Home News Illegal immigration in Florida: A by-the-numbers look at a surge

Illegal immigration in Florida: A by-the-numbers look at a surge

Illegal immigration in Florida: A by-the-numbers look at a surge

A spike in illegal immigration and victory in a key lawsuit has given Gov. Ron DeSantis ammunition in support of his hspanrdline stspannce on immigrspantion policies

Only the southwest border states of Texas, Arizona, California and New Mexico have seen more undocumented immigrspannts than Florida so far this fiscal year, according to the U.S. Customs and Border Protection.

Florida ranks just ahead of New York and well ahead of most other states nationwide, with a total of 57,816 contacts with those who have entered the country illegally between October and February. That is more than the number of contacts made in the state during the entire 2022 and 2021 fiscal years combined. 

Of those, a total of 5,005 individuals have been apprehended. 

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Immigration from four countries has fueled the growing trend, with authorities making contact with 19,442 Venezuelan nationals, 12,840 Cuban nationals, 6,344 Haitian nationals, and 4,201 Ukrainian nationals in Florida between October and February.  

However, Cuban nationals account for the bulk of undocumented immigrants who were detained, accounting for 4,398 of the total 5,005 apprehensions this year. Only 349 Haitians were apprehended, and zero Ukrainians and Venezuelans.

On March 8, a federal judge appointed by former President Donald Trump issued a 109-page final order ruling in Florida’s favor in a lawsuit against the United States, placing the blame on federal “Parole and Alternative to Detention” policies for enticing foreign nationals into crossing into the United States illegally under the belief they would eventually be released into the country.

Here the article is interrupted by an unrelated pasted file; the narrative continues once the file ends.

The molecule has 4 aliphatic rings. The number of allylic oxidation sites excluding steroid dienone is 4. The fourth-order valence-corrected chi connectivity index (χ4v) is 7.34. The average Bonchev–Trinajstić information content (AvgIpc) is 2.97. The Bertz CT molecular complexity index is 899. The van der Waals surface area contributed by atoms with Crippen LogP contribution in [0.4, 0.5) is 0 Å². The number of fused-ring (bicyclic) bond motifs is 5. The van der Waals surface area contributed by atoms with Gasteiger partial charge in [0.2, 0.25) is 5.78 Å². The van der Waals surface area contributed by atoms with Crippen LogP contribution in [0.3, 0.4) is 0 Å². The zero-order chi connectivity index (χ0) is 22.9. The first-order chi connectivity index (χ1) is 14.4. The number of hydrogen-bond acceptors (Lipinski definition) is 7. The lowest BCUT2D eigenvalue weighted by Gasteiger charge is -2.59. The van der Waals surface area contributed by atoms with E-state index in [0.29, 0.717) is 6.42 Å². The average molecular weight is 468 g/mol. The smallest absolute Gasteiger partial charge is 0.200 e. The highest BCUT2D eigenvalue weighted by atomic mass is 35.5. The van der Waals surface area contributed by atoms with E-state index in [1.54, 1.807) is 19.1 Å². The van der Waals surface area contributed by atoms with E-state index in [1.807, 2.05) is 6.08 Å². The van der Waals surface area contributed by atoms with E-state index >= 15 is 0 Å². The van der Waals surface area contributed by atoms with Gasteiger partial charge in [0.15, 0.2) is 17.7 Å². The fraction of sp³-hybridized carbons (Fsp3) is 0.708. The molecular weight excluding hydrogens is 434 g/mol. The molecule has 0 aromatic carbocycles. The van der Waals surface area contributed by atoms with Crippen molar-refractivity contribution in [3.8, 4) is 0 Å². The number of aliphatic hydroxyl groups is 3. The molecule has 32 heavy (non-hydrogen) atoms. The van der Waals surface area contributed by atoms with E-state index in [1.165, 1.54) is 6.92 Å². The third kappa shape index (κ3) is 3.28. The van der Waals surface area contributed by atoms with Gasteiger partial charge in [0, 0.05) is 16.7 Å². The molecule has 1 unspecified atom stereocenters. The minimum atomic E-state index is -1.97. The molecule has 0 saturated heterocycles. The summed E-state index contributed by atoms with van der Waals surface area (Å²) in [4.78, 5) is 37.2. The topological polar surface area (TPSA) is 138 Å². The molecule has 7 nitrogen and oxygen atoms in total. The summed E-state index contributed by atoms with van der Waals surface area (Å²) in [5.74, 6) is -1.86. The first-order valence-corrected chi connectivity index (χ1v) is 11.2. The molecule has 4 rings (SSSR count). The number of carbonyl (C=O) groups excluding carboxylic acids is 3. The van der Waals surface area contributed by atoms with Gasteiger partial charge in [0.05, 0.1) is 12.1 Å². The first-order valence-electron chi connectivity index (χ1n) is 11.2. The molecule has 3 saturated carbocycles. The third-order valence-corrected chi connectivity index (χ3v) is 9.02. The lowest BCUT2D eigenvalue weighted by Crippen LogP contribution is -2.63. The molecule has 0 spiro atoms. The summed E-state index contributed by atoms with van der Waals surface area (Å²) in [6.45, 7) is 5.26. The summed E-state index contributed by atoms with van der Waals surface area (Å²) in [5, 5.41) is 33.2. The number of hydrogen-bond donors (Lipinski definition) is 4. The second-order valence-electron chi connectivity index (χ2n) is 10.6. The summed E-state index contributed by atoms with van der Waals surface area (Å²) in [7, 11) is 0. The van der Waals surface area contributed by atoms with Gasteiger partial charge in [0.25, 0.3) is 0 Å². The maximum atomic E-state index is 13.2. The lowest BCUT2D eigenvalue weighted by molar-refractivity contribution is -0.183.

Florida argued that over 100,000 of those immigrants have been released into the state, causing a rise in the cost of public services, citing increases in the amount of undocumented children who attend public schools and costs of other services such as incarceration, unemployment benefits, and emergency Medicaid.

“For the most part, the Court finds in favor of Florida because, as detailed below, the evidence establishes that Defendants have effectively turned the Southwest Border into a meaningless line in the sand and little more than a speedbump for aliens flooding into the country by prioritizing ‘alternatives to detention’ over actual detention and by releasing more than a million aliens into the country — on ‘parole’ … without even initiating removal proceedings,” Judge Thomas Kent Wetherell of the U.S. District Court of the Northern District of Florida wrote in the final order.

DeSantis touted Florida’s legal victory against the Biden Administration during a recent stop in Iowa, where he also trumpeted state-level efforts to bolster enforcement. 

“When I became governor, we finally banned sanctuary cities in the state of Florida, we recently sued Biden over his catch and release policy and guess what, this week a federal judge in the Florida Panhandle ruled that his catch and release policy is illegal and unconstitutional. So they are going to have to change something,” DeSantis said.

On March 9 the Biden administration issued a statement outlining new efforts to bolster border security while also enhancing legal pathways.

“Over the past two years, the Biden-Harris Administration has secured more resources for border security than any of the presidents who preceded him, deployed the most agents ever — more than 23,000 — to address the situation at the border, prevented record levels of illicit fentanyl from entering our country, and brought together world leaders on a framework to deal with changing migration patterns,” his administration said in the media release.

“The Administration has also put in place new measures to enhance security at the border and reduce the number of individuals crossing unlawfully between ports of entry while expanding and expediting legal pathways for orderly migration. The president also outlined new consequences for those who fail to use these new legal pathways.”


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